South Korea: Employment in September slides to lowest level in four months
The employment rate in South Korea declined to 60.3% in September, a decline of 1.2% year-on-year, according to government data.
The figure marks its lowest level in four months since May, when it recorded 60.2%.
In particular, workers in their 30s have been hit the hardest. The employment rate for employees aged between 30 and 39 recorded 74.1%, the lowest rate in over five years since April 2015, at 73.8%.
The employment rate for workers aged 30 to 39 have consistently outranked or tied with employees aged 50 to 59 since late 2017, but the latter group overtook its younger counterparts in August this year.
In 2019, temporary workers in the country accounted for 24.4% of all salaried employees, which is the fourth-highest reported by 43 major countries in the OECD (Organisation for Economic Cooperation and Development). The OECD average for the year was 11.8%.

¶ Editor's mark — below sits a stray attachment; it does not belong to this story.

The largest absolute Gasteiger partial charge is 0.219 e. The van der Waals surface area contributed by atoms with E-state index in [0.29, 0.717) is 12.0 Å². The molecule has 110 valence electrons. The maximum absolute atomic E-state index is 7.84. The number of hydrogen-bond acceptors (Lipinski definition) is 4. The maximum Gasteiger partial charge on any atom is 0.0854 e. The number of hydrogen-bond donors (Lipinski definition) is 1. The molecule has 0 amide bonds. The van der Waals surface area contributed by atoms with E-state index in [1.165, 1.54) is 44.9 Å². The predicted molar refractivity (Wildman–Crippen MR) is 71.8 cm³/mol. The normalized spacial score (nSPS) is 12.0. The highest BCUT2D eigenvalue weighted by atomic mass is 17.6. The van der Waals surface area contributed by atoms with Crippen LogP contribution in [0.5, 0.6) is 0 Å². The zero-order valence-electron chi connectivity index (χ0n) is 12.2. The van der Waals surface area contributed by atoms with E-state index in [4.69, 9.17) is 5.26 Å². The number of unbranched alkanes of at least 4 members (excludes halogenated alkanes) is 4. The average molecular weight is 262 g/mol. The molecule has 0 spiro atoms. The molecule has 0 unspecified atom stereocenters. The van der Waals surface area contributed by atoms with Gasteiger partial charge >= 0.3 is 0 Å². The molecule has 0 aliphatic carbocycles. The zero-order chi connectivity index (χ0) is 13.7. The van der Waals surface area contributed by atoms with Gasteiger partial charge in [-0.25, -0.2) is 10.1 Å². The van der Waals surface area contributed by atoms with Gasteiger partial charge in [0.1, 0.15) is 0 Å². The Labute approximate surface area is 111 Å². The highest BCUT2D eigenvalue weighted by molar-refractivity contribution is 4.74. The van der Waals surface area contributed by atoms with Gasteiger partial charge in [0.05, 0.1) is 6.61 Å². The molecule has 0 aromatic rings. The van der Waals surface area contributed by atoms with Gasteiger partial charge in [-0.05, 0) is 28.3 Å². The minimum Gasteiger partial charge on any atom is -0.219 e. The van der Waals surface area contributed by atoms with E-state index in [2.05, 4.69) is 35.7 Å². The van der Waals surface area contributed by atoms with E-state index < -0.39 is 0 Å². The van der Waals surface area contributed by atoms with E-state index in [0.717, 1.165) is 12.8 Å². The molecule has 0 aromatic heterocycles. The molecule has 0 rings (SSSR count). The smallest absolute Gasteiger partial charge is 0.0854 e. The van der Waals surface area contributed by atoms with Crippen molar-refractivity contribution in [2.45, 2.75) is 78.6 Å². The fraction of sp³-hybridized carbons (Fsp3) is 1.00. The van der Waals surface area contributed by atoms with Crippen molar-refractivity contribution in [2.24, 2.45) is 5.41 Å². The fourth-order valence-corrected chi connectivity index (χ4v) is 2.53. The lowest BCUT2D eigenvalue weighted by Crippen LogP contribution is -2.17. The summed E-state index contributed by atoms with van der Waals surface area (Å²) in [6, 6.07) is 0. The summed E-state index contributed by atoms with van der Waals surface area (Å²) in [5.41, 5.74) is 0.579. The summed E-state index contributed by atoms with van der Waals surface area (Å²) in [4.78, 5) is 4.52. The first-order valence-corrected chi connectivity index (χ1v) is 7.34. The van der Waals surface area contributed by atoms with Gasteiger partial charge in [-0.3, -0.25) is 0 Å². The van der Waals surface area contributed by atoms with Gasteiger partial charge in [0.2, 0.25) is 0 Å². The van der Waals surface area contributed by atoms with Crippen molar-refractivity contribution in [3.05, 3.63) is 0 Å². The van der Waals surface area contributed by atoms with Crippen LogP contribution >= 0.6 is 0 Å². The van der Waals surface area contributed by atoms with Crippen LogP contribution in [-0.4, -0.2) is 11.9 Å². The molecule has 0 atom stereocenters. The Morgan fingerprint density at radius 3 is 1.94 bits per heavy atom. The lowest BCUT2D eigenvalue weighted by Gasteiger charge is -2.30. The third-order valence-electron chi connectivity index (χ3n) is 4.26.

Countries that tailed behind South Korea’s ranking for the year include the Netherlands (20.3%), Portugal (20.8%) and Poland (21.8%), showing marginally less reliance on temporary labour.
Earlier in April, South Korea’s number of employed workers fell at its fastest rate in more than two decades, as efforts to contain the pandemic shut businesses. Even though its unemployment rate remained unchanged from that of March’s, at 3.8%, the number of employed workers fell to 26.6 million in April, 476,000 fewer than a year earlier.
The government has since pledged to create over 550,000 jobs in the public sector.